In the 1903 book, The Souls of Black Folk, W.E. B. Du Bois offers a vision of the struggle of Africans in America that I find useful in setting the compass for my striving as a Black man.
In many ways, we are reminded of our internal struggle more than a century later. As we reflect on Black History this month, this struggle remains unreconciled for many of us. We still face institutional barriers to progress while at the same time we celebrate the ascension of a Black man to the highest office in the land.
"One ever feels his two-ness, -- an American, a Negro; two souls, two thoughts, two unreconciled strivings; two warring ideals in one dark body, whose dogged strength alone keeps it from being torn asunder.
"The history of the American Negro is the history of this strife, -- this longing to attain self-conscious manhood, to merge his double self into a better and truer self. In this merging he wishes neither of the older selves to be lost. He would not Africanize America, for America has too much to teach the world and Africa. He would not bleach his Negro soul in a flood of white Americanism, for he knows that Negro blood has a message for the world. He simply wishes to make it possible for a man to be both a negro and an American, without being cursed and spit upon by his fellows, without having the doors of Opportunity closed roughly in his face."
Du Bois offered a way of affirming our destiny conceived in an approach leading to neither assimilation nor separation, but proud hyphenation. His description of Africans in America began as the struggle of the American Negro. Many of us have reconciled our own identity struggle by identifying ourselves as African Americans. The goals remain the same:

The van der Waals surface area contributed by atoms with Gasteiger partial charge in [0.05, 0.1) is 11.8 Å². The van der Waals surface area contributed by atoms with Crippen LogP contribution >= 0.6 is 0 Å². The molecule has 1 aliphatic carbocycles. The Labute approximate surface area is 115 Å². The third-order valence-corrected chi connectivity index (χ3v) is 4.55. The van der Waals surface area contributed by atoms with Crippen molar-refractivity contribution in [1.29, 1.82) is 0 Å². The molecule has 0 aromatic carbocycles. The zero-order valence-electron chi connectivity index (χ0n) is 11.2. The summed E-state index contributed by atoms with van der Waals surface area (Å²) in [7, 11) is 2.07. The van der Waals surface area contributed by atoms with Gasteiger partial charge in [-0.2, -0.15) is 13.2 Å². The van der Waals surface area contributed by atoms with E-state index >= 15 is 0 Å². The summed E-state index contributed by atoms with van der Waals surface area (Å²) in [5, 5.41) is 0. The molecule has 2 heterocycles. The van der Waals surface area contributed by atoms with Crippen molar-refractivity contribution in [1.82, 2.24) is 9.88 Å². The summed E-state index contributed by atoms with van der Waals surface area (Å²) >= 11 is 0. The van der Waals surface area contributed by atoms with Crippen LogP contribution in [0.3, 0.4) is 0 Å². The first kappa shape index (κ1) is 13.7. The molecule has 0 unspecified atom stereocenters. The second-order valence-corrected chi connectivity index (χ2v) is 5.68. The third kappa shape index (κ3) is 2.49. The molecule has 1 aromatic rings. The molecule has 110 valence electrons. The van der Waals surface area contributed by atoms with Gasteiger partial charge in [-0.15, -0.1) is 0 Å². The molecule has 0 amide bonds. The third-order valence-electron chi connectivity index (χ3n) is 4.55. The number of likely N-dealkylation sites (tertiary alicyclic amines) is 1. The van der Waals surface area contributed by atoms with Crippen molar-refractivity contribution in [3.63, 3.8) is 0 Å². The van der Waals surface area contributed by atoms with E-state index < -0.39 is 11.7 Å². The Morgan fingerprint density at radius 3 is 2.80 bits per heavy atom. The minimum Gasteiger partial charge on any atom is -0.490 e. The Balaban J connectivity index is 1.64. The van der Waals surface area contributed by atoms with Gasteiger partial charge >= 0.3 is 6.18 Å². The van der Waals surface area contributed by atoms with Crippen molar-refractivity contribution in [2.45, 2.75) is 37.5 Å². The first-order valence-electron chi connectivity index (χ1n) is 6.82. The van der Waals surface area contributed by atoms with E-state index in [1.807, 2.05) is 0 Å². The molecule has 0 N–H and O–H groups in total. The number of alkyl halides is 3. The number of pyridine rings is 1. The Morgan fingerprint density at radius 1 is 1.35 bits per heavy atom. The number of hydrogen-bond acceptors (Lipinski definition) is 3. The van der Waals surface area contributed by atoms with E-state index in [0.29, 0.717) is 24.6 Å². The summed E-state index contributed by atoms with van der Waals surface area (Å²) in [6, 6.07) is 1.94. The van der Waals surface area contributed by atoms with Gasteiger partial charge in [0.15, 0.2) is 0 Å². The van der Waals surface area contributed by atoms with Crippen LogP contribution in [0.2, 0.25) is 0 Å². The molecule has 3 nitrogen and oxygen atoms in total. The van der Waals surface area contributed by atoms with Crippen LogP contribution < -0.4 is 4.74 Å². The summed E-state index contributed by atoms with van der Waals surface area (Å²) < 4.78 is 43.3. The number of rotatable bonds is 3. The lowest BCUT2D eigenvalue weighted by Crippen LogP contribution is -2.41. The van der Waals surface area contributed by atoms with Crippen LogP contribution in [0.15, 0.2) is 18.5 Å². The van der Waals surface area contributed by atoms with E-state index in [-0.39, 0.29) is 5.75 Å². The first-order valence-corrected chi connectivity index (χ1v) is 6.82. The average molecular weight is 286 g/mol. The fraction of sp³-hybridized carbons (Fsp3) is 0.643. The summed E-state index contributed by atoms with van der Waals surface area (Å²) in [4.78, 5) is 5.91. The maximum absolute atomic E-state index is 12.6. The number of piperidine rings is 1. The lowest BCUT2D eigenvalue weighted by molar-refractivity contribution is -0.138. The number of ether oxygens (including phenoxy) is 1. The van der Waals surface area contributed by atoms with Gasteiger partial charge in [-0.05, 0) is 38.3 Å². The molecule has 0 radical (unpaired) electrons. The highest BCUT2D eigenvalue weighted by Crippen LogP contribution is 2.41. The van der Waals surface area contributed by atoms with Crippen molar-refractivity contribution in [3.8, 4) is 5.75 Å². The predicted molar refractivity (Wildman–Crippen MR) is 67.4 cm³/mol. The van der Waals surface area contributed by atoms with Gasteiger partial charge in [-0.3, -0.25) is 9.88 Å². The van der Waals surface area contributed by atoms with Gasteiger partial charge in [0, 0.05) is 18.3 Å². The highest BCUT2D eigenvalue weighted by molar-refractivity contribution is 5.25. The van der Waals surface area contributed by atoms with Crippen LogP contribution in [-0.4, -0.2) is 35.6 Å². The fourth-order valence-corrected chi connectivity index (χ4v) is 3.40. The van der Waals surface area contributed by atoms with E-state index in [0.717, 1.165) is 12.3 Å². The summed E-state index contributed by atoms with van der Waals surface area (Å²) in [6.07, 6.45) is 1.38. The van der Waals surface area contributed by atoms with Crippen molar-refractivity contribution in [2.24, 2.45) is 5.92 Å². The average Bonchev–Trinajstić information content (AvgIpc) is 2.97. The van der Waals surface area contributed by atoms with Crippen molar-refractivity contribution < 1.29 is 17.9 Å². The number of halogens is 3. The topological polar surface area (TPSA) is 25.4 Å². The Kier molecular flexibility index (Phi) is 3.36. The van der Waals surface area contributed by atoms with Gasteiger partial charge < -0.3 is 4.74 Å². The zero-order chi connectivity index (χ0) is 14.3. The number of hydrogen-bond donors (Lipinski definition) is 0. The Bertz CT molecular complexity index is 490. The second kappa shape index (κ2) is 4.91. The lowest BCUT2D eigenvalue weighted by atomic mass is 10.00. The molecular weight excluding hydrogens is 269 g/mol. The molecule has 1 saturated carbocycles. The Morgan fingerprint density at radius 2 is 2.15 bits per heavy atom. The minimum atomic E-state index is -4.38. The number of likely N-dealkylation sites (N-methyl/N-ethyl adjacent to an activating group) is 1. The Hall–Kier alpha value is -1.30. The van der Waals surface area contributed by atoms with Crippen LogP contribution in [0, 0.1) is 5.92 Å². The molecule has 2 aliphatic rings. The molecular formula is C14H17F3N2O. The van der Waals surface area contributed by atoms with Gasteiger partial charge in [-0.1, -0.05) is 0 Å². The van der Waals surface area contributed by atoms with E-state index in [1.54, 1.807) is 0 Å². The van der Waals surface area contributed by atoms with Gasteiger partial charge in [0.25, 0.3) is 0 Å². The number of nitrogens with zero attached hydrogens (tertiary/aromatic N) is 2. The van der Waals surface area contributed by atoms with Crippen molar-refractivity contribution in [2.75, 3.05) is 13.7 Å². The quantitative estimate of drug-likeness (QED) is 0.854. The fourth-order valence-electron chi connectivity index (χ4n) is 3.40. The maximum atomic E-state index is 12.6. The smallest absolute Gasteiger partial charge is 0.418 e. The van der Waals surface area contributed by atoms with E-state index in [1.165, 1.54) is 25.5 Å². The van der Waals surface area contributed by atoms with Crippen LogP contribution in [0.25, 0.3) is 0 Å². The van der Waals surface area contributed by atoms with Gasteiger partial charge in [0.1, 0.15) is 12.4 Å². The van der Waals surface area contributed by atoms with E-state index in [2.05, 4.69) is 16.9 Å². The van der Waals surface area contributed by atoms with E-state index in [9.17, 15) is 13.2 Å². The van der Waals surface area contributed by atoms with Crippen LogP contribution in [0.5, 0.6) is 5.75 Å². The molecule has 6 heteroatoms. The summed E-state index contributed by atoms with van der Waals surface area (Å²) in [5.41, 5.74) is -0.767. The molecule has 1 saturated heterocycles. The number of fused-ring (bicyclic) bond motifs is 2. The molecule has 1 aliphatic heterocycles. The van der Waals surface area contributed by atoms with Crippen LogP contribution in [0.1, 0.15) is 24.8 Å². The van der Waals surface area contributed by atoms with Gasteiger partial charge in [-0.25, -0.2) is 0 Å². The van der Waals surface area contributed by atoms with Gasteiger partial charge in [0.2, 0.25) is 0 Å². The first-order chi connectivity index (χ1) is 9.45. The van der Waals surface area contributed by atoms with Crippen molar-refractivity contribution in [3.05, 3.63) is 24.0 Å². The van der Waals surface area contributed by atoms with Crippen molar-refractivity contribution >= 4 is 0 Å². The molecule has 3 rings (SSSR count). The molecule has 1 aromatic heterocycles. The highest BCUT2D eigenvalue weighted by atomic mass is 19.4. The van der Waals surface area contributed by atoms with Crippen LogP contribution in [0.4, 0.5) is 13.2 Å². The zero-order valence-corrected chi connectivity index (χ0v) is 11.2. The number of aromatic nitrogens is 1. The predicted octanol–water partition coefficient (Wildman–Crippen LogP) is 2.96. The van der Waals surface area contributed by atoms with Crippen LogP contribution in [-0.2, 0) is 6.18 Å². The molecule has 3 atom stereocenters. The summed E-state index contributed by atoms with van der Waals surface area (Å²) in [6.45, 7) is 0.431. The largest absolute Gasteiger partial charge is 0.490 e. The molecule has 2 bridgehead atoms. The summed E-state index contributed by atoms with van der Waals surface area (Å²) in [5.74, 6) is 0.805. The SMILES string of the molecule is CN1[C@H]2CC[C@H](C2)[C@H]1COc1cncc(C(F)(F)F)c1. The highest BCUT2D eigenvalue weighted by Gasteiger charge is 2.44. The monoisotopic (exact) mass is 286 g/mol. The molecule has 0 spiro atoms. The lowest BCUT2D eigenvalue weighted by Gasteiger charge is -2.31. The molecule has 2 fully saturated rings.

"Freedom... the freedom to love and aspire. Work, culture, liberty -- all these we need, not singly but together, not successively but together, each growing and aiding each, ... not in opposition to or contempt for other races, but rather in large conformity to the greater ideals of the American Republic."
The pathway he offered was to achieve three things: First, political power through the right to vote; Second, insistence on civil rights; and Third, the education of Black youth according to ability.
As we reflect on our progress toward those goals, we can see that many individuals have attained the highest levels of participation in our society. Yet the disturbing gaps in education, wealth, joblessness, and crime remind us that too many of us have not fully enjoyed the fruits of the freedom described above.
The dual challenge of African Americans in the 21st century is the contrast of individual progress with poor progress of the group as a whole.
Du Bois challenged us to make progress "not singly but together." Our striving today must include a broader perspective on solutions that leave no Black child behind. This is a challenge that we must meet ourselves, and not rely on others to lift us up. The path has been worn with the footprints of many who have gone before us. Our history reminds us how far we have come.
We must continue the struggle... not singly but together. BLOG COMMENTS POWERED BY DISQUS